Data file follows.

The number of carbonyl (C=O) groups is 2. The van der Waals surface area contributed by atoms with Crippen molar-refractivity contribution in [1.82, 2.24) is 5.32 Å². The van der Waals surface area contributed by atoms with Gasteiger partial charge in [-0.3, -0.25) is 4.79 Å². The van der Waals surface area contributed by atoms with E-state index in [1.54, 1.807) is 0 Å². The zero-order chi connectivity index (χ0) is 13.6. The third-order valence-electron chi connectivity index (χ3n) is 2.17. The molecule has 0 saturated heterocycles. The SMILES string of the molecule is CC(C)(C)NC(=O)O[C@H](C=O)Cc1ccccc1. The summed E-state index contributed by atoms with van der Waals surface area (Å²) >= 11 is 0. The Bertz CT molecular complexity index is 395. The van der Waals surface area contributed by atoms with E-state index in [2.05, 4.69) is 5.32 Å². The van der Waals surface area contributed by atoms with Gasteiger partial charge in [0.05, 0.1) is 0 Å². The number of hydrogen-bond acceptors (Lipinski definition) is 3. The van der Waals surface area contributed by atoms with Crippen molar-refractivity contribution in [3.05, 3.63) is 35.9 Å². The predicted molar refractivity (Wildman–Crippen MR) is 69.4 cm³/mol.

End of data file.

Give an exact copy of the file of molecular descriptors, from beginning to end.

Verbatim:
The number of carbonyl (C=O) groups is 2. The van der Waals surface area contributed by atoms with Crippen molar-refractivity contribution in [1.82, 2.24) is 5.32 Å². The van der Waals surface area contributed by atoms with Gasteiger partial charge in [-0.3, -0.25) is 4.79 Å². The van der Waals surface area contributed by atoms with E-state index in [1.54, 1.807) is 0 Å². The zero-order chi connectivity index (χ0) is 13.6. The third-order valence-electron chi connectivity index (χ3n) is 2.17. The molecule has 0 saturated heterocycles. The SMILES string of the molecule is CC(C)(C)NC(=O)O[C@H](C=O)Cc1ccccc1. The summed E-state index contributed by atoms with van der Waals surface area (Å²) >= 11 is 0. The Bertz CT molecular complexity index is 395. The van der Waals surface area contributed by atoms with E-state index in [2.05, 4.69) is 5.32 Å². The van der Waals surface area contributed by atoms with Gasteiger partial charge in [0.05, 0.1) is 0 Å². The number of hydrogen-bond acceptors (Lipinski definition) is 3. The van der Waals surface area contributed by atoms with Crippen molar-refractivity contribution in [3.05, 3.63) is 35.9 Å². The predicted molar refractivity (Wildman–Crippen MR) is 69.4 cm³/mol.